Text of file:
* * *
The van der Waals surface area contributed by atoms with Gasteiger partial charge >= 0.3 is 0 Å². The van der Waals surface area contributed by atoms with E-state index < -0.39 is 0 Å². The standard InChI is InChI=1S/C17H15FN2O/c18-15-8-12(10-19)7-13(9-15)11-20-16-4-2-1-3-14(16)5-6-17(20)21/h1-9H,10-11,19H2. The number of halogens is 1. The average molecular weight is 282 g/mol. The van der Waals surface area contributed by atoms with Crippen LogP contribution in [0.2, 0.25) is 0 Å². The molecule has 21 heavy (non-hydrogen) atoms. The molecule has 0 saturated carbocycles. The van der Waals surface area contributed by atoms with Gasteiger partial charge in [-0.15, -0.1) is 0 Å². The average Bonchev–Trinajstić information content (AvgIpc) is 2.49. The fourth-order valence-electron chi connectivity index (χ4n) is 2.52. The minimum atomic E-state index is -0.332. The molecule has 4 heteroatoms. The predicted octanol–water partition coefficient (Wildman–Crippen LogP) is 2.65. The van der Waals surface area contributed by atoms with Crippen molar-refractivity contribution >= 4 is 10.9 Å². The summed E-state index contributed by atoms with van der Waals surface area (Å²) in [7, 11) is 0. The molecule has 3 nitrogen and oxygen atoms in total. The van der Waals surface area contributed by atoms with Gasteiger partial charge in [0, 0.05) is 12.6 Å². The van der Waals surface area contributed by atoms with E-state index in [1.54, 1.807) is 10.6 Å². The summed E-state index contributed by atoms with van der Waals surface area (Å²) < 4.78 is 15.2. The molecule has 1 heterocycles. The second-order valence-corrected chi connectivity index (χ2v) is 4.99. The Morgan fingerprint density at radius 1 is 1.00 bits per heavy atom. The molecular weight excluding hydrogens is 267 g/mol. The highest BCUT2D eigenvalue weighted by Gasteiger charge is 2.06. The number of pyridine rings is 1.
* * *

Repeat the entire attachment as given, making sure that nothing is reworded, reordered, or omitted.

The van der Waals surface area contributed by atoms with Gasteiger partial charge >= 0.3 is 0 Å². The van der Waals surface area contributed by atoms with E-state index < -0.39 is 0 Å². The standard InChI is InChI=1S/C17H15FN2O/c18-15-8-12(10-19)7-13(9-15)11-20-16-4-2-1-3-14(16)5-6-17(20)21/h1-9H,10-11,19H2. The number of halogens is 1. The average molecular weight is 282 g/mol. The van der Waals surface area contributed by atoms with Crippen LogP contribution in [0.2, 0.25) is 0 Å². The molecule has 21 heavy (non-hydrogen) atoms. The molecule has 0 saturated carbocycles. The van der Waals surface area contributed by atoms with Gasteiger partial charge in [-0.15, -0.1) is 0 Å². The average Bonchev–Trinajstić information content (AvgIpc) is 2.49. The fourth-order valence-electron chi connectivity index (χ4n) is 2.52. The minimum atomic E-state index is -0.332. The molecule has 4 heteroatoms. The predicted octanol–water partition coefficient (Wildman–Crippen LogP) is 2.65. The van der Waals surface area contributed by atoms with Crippen molar-refractivity contribution >= 4 is 10.9 Å². The summed E-state index contributed by atoms with van der Waals surface area (Å²) in [7, 11) is 0. The molecule has 3 nitrogen and oxygen atoms in total. The van der Waals surface area contributed by atoms with Gasteiger partial charge in [0, 0.05) is 12.6 Å². The van der Waals surface area contributed by atoms with E-state index in [1.54, 1.807) is 10.6 Å². The summed E-state index contributed by atoms with van der Waals surface area (Å²) < 4.78 is 15.2. The molecule has 1 heterocycles. The second-order valence-corrected chi connectivity index (χ2v) is 4.99. The Morgan fingerprint density at radius 1 is 1.00 bits per heavy atom. The molecular weight excluding hydrogens is 267 g/mol. The highest BCUT2D eigenvalue weighted by Gasteiger charge is 2.06. The number of pyridine rings is 1.